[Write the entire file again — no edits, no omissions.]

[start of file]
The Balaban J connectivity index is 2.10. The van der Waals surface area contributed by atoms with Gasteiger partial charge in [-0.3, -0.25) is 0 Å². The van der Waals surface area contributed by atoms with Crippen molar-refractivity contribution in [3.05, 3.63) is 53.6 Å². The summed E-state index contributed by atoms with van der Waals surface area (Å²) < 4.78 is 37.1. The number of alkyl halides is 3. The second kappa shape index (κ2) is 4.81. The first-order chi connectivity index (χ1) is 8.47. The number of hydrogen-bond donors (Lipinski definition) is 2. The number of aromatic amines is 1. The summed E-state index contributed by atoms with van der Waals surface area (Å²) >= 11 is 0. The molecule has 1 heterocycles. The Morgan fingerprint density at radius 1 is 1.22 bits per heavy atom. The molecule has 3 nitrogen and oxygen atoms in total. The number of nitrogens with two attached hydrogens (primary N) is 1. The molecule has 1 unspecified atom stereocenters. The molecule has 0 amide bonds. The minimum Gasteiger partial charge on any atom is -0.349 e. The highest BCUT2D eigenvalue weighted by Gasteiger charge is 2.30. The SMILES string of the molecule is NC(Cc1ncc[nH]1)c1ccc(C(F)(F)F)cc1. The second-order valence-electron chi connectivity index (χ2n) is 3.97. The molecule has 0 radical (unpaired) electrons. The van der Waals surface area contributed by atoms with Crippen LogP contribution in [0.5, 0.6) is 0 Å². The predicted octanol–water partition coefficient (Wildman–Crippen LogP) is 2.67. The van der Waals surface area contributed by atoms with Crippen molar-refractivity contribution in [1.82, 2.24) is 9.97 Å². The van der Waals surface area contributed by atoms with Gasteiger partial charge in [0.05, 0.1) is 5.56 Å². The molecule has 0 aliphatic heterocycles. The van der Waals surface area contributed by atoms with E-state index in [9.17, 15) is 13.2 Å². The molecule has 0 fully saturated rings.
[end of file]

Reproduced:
The Balaban J connectivity index is 2.10. The van der Waals surface area contributed by atoms with Gasteiger partial charge in [-0.3, -0.25) is 0 Å². The van der Waals surface area contributed by atoms with Crippen molar-refractivity contribution in [3.05, 3.63) is 53.6 Å². The summed E-state index contributed by atoms with van der Waals surface area (Å²) < 4.78 is 37.1. The number of alkyl halides is 3. The second kappa shape index (κ2) is 4.81. The first-order chi connectivity index (χ1) is 8.47. The number of hydrogen-bond donors (Lipinski definition) is 2. The number of aromatic amines is 1. The summed E-state index contributed by atoms with van der Waals surface area (Å²) >= 11 is 0. The molecule has 1 heterocycles. The Morgan fingerprint density at radius 1 is 1.22 bits per heavy atom. The molecule has 3 nitrogen and oxygen atoms in total. The number of nitrogens with two attached hydrogens (primary N) is 1. The molecule has 1 unspecified atom stereocenters. The molecule has 0 amide bonds. The minimum Gasteiger partial charge on any atom is -0.349 e. The highest BCUT2D eigenvalue weighted by Gasteiger charge is 2.30. The SMILES string of the molecule is NC(Cc1ncc[nH]1)c1ccc(C(F)(F)F)cc1. The second-order valence-electron chi connectivity index (χ2n) is 3.97. The molecule has 0 radical (unpaired) electrons. The van der Waals surface area contributed by atoms with Crippen LogP contribution in [0.5, 0.6) is 0 Å². The predicted octanol–water partition coefficient (Wildman–Crippen LogP) is 2.67. The van der Waals surface area contributed by atoms with Crippen molar-refractivity contribution in [1.82, 2.24) is 9.97 Å². The van der Waals surface area contributed by atoms with Gasteiger partial charge in [0.05, 0.1) is 5.56 Å². The molecule has 0 aliphatic heterocycles. The van der Waals surface area contributed by atoms with E-state index in [9.17, 15) is 13.2 Å². The molecule has 0 fully saturated rings.